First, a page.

Wild and free until the end

🕔Sep 22, 2005

This spring, a monument in honour of the late Skook Davidson will be erected in the northern Rockies. But the story of this pre-eminent B.C. hunting guide will travel much further thanks to Prince George author Jack Boudreau’s latest work, Wild & Free: The Story of Frank Cooke and Skook Davidson.

The book was published in early December, just days before Frank Cooke passed away—spending part of his final days with the book in hand, re-living the memories therein. Boudreau, a Prince George outdoorsman and retired forestry worker, took British Columbia’s publishing world by storm six years ago with his first book, Crazy Man’s Creek.

An engaging mix of stories from the mountains east of Prince George, it quickly hit number one on the B.C. bestseller list for non-fiction.

Anyone who thought that this was a one-time wonder was mistaken. In 2000 came Grizzly Bear Mountain, a collection of bear stories set around Red Mountain east of Prince George.

In 2002, Mountains, Campfires & Memories took readers further afield on a rambling journey of backwoods tales. In 2003, Boudreau ventured into biography with his book Wilderness Dreams, the story of a Quesnel-area pioneering couple of the post-World War II era that opened with an epic account of a 1947 snowshoe trek from Hazelton to what is now Sustut Provincial Park.

Now, Boudreau brings fourth the tale of two of this province’s best known outdoorsmen: Skook Davidson and Frank Cooke.

Most of the book is set in the area between Prince George and Watson Lake in the second half of the 20th century, and is centred on the wild and remote Kechika and Turnagain Rivers in the Northern Rockies and Cassiar Mountains.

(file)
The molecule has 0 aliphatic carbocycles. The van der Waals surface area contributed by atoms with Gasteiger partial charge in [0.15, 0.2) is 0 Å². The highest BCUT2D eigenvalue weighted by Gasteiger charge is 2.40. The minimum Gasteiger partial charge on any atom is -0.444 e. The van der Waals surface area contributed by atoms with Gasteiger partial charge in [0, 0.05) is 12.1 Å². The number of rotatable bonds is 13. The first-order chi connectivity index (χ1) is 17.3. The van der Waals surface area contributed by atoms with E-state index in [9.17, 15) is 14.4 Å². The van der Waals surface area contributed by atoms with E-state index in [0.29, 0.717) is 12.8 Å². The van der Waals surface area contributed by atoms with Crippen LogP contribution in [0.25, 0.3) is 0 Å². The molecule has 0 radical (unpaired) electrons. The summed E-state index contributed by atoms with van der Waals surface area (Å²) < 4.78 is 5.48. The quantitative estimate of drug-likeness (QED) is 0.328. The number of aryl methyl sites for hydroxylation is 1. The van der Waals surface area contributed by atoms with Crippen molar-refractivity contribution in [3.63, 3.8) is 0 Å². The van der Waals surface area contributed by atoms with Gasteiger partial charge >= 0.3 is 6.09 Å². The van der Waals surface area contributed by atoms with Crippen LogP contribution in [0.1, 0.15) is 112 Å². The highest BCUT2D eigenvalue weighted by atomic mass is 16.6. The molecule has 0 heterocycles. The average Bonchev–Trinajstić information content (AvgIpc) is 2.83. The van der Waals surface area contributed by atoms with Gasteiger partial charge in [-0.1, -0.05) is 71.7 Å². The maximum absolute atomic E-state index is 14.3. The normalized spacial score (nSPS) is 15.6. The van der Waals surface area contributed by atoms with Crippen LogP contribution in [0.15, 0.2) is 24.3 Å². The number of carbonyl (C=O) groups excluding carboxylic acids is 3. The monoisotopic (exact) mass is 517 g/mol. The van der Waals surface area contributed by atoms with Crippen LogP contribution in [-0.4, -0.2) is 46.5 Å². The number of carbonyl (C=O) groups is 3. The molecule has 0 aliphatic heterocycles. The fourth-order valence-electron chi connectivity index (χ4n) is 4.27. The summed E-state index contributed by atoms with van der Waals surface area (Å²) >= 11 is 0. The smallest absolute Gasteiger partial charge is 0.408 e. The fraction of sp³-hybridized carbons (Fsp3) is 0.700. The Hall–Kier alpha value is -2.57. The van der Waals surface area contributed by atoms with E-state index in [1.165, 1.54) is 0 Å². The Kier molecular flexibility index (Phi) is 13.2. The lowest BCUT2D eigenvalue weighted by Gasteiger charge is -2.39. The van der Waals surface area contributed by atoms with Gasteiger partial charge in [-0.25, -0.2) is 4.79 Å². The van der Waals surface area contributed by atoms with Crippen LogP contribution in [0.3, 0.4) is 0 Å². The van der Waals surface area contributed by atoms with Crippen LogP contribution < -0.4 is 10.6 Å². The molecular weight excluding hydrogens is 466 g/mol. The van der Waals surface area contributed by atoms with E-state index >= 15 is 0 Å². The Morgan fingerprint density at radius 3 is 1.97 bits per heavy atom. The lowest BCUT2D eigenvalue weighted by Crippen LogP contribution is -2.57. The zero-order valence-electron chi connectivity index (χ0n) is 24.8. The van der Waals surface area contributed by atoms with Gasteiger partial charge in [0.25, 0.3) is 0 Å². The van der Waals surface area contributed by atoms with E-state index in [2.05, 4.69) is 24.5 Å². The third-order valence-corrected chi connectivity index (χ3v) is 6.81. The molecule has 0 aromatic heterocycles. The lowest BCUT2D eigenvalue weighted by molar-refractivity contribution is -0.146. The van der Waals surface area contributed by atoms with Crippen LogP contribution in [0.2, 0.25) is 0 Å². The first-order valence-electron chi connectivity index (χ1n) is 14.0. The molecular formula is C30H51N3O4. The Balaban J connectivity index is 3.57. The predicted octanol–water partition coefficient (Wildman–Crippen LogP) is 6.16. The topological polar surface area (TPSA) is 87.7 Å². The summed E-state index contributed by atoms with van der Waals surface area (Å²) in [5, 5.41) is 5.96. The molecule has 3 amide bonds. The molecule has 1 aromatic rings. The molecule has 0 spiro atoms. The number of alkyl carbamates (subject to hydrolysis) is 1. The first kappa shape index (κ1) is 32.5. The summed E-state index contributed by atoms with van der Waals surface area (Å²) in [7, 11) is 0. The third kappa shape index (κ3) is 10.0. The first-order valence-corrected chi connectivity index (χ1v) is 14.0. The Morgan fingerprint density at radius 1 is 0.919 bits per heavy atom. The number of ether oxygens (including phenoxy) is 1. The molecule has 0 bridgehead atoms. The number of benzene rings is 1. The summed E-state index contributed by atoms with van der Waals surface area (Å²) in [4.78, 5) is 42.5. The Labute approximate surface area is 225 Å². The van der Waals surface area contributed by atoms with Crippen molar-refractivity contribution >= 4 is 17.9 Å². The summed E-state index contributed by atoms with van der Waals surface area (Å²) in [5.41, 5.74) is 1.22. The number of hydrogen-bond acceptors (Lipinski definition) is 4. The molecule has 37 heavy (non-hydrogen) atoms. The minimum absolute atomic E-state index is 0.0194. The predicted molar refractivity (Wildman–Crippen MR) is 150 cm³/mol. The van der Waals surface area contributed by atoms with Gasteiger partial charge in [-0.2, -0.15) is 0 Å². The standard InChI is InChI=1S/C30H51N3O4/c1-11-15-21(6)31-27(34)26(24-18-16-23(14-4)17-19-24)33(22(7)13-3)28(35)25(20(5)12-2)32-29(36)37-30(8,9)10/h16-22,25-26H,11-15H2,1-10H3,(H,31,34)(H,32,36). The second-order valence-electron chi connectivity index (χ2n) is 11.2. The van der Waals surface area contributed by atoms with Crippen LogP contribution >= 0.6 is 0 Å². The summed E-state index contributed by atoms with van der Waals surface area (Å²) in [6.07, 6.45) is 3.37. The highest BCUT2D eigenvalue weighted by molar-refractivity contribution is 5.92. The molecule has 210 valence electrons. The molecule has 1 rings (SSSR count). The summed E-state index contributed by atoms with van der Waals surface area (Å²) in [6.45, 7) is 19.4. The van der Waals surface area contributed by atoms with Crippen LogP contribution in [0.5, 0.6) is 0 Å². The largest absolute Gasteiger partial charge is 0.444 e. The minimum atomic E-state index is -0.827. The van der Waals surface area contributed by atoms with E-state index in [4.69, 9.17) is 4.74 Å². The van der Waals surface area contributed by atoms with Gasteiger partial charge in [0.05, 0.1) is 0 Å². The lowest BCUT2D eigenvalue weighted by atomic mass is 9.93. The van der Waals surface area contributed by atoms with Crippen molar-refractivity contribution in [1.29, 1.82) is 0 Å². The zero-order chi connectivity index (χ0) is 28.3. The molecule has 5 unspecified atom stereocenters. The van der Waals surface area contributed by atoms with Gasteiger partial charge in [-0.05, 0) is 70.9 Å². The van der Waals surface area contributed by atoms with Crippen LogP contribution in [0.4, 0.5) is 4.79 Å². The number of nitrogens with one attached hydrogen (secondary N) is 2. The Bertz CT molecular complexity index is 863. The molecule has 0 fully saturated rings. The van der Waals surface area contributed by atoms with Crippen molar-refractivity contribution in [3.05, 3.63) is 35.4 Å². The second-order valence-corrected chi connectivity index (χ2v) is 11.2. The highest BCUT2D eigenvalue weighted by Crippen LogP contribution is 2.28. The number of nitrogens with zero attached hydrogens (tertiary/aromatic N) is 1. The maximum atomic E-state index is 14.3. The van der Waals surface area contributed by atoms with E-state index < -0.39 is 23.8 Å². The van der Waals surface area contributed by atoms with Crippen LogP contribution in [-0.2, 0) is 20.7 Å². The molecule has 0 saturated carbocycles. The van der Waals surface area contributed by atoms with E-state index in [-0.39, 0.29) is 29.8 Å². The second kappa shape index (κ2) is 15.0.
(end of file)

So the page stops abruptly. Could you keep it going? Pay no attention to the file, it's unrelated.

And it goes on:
Skook Davidson began learning the trade that led to his becoming a paramount horse packer while working for the legendary Jean-Jacques Caux, better known as “Cataline.”

Davidson conceived of and established the Diamond J Ranch on the upper Kechika River in the Rocky Mountain Trench around 1940. He lived there, beneath the most northerly peak in the Rockies, aptly named Terminus Mountain, for the next 35 years until his health gave out and forced him to move south, where he died in North Vancouver in August 1977.

The book opens with Frank Cooke Senior, a provincial policeman of some repute in Prince George and Fort St. James in the 1920s and 1930s. Also a tough outdoorsman and a friend of Skook Davidson, Cooke Senior arranged for his son to work for Davidson at Terminus Mountain.

After a demanding apprenticeship under Davidson, the young Frank Cooke established a successful guiding business of his own on the Kechika and Turnagain Rivers. Between them, these men and their employees guided some of the world’s elite in one of North America’s best and wildest hunting areas.

One of them, an Iranian prince, after being hollered at by Skook Davidson “just the same as any other person,” told Davidson that he was the first to have treated him like a fellow man.

Wild & Free is written as a loosely organized stream of interviews, mostly with Frank Cooke relating countless stories of life in northern B.C.’s backwoods.

It was a rough-and-tumble existence, with partying and fights as part of daily life, but with a richness of living in the mountain backcountry that is hard to surpass.

It was a life that everyone of the people interviewed said they would choose to live all over again at the drop of a hat—and one that anyone who has spent any amount of time in the bush can relate to.

Jack Boudreau’s Wild & Free and Crazy Man’s Creek nicely bookend his other three publications; but watch out, as a master of ceremonies said while introducing a famous climber at a Banff Mountain Festival a few years ago: “This man ain’t done yet!”